Earthquake Securing: Frequently Asked Questions
Although I’ve been focusing lately on social media in disasters, response, recovery, CERT, ham radio, LTRGs, VOAD, VOST and such, my area of expertise that led me towards all of this in the first place was my work performing earthquake securing of art and objects.
I did that for over 10 years at The J. Paul Getty Museum in Malibu, then had my own earthquake securing company in L.A. for close to 10 more. I’ve always loved that work (and still do it on occasion, as I am now for a special project at the Architectural Heritage Center in Portland, OR), but our move to a small town far away from large art collections and museums made it difficult for me to do this work.
UPDATE (8/24/11): The Japan earthquake seems to have awakened several of my Los Angeles contacts/collectors to the need for museum quality earthquake securing, and so I’ve been going down to Los Angeles and doing quake securing work again. It seems that there’s enough work to warrant a visit every other month or so for a couple of weeks at a time (I’ve been down 4 times since June!). So if you’re interested, call me and we’ll set it up for my next visit.
But this is still very useful info, and since my biz website is long gone, this seems like as good a place as any to offer this information to the public.
So here’s a “Frequently Asked Questions” post to get things started. I’d be happy to discuss this here, or maybe it would be even better on Quora where more can see it and participate in the conversation. Enjoy, and I hope people find it useful.
Earthquakes and Objects: Frequently Asked Questions
On securing furniture and objects to walls:
Q: Is it true that securing furniture/objects to walls with flexible fasteners (such as heavy nylon strap or steel cable) allows some “shock reduction”?
A: No. This would be true if the furniture were on a seismic isolator which allows movement in all directions, but this is not possible when an object is against or near a wall. In these cases, a rigid fastening system is best. Flexible systems allow the furniture to “rattle” back and forth between the wall and the end of the tether, increasing the amount of force transmitted into the furniture. This also increases the chance of damage to anything that may have been secured to the furniture itself.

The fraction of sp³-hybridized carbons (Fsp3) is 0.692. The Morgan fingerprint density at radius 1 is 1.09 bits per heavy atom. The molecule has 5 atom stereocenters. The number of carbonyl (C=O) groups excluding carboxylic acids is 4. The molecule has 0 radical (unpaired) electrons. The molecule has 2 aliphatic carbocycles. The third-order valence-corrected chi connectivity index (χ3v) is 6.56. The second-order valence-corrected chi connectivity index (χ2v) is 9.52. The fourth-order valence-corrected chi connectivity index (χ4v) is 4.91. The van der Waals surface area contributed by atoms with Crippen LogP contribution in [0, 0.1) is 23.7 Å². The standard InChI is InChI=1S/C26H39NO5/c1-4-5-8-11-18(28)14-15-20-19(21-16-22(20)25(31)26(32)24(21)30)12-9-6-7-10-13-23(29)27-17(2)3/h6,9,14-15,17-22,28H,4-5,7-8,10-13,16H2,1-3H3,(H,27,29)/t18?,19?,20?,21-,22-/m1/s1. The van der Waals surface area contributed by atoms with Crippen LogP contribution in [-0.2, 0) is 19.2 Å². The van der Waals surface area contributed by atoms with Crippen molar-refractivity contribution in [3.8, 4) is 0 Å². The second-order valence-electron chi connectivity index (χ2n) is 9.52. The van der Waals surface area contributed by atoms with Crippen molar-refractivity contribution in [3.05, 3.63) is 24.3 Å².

On the proper use of non-skid materials:
Q: Can objects be kept from toppling or sliding off a surface by putting non-skid material underneath?
A: Non-skid materials will only help prevent sliding and toppling if the object in question is completely stable and bottom-heavy. Otherwise, the non-skid actually “trips” the object, causing it to topple even faster than it would if it could slide around.
On the use of waxes, puttys, velcro and adhesives:
(Warning: These adhesive-type products only work if an object is a very stable shape, in good condition, and has a suitable surface for adhesion. A physical restraint made of metal, acrylic, or composite materials is stronger and safer when the stability or condition of an object is questionable. If the object you wish to secure is valuable or fragile, consult a professional.)
Q: Since some materials can cause irreversible damage to sensitive art objects, what are the safest materials to use?
A: The following are recommended guidelines for use of adhesive type materials on works of art:
• Wax is the safest adhesive-type material to use to secure sensitive objects to sensitive surfaces. It is least likely to cause damage, although there is still some risk of damage if improperly used or removed. Soem of the commercially available “Museum” waxes are very soft, and will only work for very light weight, stable objects.
• Puttys vary somewhat in chemical makeup, but most have sulphur in them, and they all (in my experience) leave an oily residue on porous surfaces when left for a long period of time. (I have even seen some puttys dry up and become “gummy”, to the point that they could not be easily removed, and stained some objects.) It sticks very well, but due to the problems mentioned above, it is not recommended.
• Clear Gels do not stay in place. They liquify and run out from under the object, leaving a mess, and not always leaving enough gel to actually hold an object. I have seen (and have pictures of) objects that moved several inches on a shelf that was not level.
• When you secure an object with velcro, you are actually securing the velcro with an adhesive that is attached to the velcro. This should not be used for art or sensitive objects, as it might remove some of the objects surface when it is removed. Likewise, velcro or double stick tape should not be used to secure objects to walls, as it is likely to fail by pulling off the top layer of paint or wallpaper.
Q: I have heard this type of work referred to as “earthquake proofing”; can I be certain nothing will be damaged?
A: NO. The reason that the securing of objects is referred to as “earthquake damage mitigation” instead of “earthquake proofing” is because the best that can be done is to decrease the risk of damage, not eliminate it. Due to the completely unpredictable nature of earthquakes, there is no guarantee that objects will survive undamaged. However, earthquake damage mitigation can significantly increase the likelihood of an objects survival, especially for objects of unstable shape. The value of earthquake securing of objects and furniture has been proven many times over by Loma Prieta(1989), Northridge(1994) and many other earthquakes.
Update: For those who want more background on this subject, here’s a paper that I wrote on earthquake securing for museums. It is more restrictive on the use of certain materials like waxes and putties than one needs to be in the average household, but it provides a good introduction to earthquake securing concepts. -sr